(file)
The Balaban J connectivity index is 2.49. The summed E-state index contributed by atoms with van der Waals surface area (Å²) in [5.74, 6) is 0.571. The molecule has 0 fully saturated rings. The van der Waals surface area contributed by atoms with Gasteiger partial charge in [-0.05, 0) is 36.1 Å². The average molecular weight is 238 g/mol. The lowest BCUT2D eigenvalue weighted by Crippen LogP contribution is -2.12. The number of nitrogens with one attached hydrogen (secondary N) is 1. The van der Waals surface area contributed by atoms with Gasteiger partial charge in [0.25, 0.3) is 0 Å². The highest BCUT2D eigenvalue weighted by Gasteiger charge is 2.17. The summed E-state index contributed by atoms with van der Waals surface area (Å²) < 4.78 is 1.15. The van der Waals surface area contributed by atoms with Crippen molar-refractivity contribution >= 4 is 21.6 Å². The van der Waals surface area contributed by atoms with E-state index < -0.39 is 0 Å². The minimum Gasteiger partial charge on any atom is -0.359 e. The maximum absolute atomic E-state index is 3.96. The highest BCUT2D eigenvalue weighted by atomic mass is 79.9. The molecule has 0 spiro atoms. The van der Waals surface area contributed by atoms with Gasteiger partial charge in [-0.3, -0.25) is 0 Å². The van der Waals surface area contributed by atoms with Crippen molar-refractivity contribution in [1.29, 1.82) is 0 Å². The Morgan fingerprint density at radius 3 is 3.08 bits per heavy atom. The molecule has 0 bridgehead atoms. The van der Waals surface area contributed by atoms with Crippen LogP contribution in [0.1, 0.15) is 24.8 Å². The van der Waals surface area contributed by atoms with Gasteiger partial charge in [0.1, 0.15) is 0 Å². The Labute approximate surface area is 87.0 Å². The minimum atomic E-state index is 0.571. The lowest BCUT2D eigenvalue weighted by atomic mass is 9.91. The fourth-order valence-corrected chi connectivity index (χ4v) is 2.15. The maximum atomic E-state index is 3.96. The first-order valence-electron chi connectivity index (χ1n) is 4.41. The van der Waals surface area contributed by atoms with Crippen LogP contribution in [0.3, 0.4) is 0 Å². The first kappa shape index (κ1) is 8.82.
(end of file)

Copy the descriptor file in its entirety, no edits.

The Balaban J connectivity index is 2.49. The summed E-state index contributed by atoms with van der Waals surface area (Å²) in [5.74, 6) is 0.571. The molecule has 0 fully saturated rings. The van der Waals surface area contributed by atoms with Gasteiger partial charge in [-0.05, 0) is 36.1 Å². The average molecular weight is 238 g/mol. The lowest BCUT2D eigenvalue weighted by Crippen LogP contribution is -2.12. The number of nitrogens with one attached hydrogen (secondary N) is 1. The van der Waals surface area contributed by atoms with Gasteiger partial charge in [0.25, 0.3) is 0 Å². The highest BCUT2D eigenvalue weighted by Gasteiger charge is 2.17. The summed E-state index contributed by atoms with van der Waals surface area (Å²) < 4.78 is 1.15. The van der Waals surface area contributed by atoms with Crippen molar-refractivity contribution >= 4 is 21.6 Å². The van der Waals surface area contributed by atoms with E-state index < -0.39 is 0 Å². The minimum Gasteiger partial charge on any atom is -0.359 e. The maximum absolute atomic E-state index is 3.96. The highest BCUT2D eigenvalue weighted by atomic mass is 79.9. The molecule has 0 spiro atoms. The van der Waals surface area contributed by atoms with Gasteiger partial charge in [-0.3, -0.25) is 0 Å². The van der Waals surface area contributed by atoms with Crippen molar-refractivity contribution in [1.29, 1.82) is 0 Å². The Morgan fingerprint density at radius 3 is 3.08 bits per heavy atom. The molecule has 0 bridgehead atoms. The van der Waals surface area contributed by atoms with Crippen LogP contribution in [0.1, 0.15) is 24.8 Å². The van der Waals surface area contributed by atoms with Gasteiger partial charge in [0.1, 0.15) is 0 Å². The Labute approximate surface area is 87.0 Å². The minimum atomic E-state index is 0.571. The lowest BCUT2D eigenvalue weighted by atomic mass is 9.91. The fourth-order valence-corrected chi connectivity index (χ4v) is 2.15. The maximum atomic E-state index is 3.96. The first-order valence-electron chi connectivity index (χ1n) is 4.41. The van der Waals surface area contributed by atoms with Crippen LogP contribution in [0.3, 0.4) is 0 Å². The first kappa shape index (κ1) is 8.82.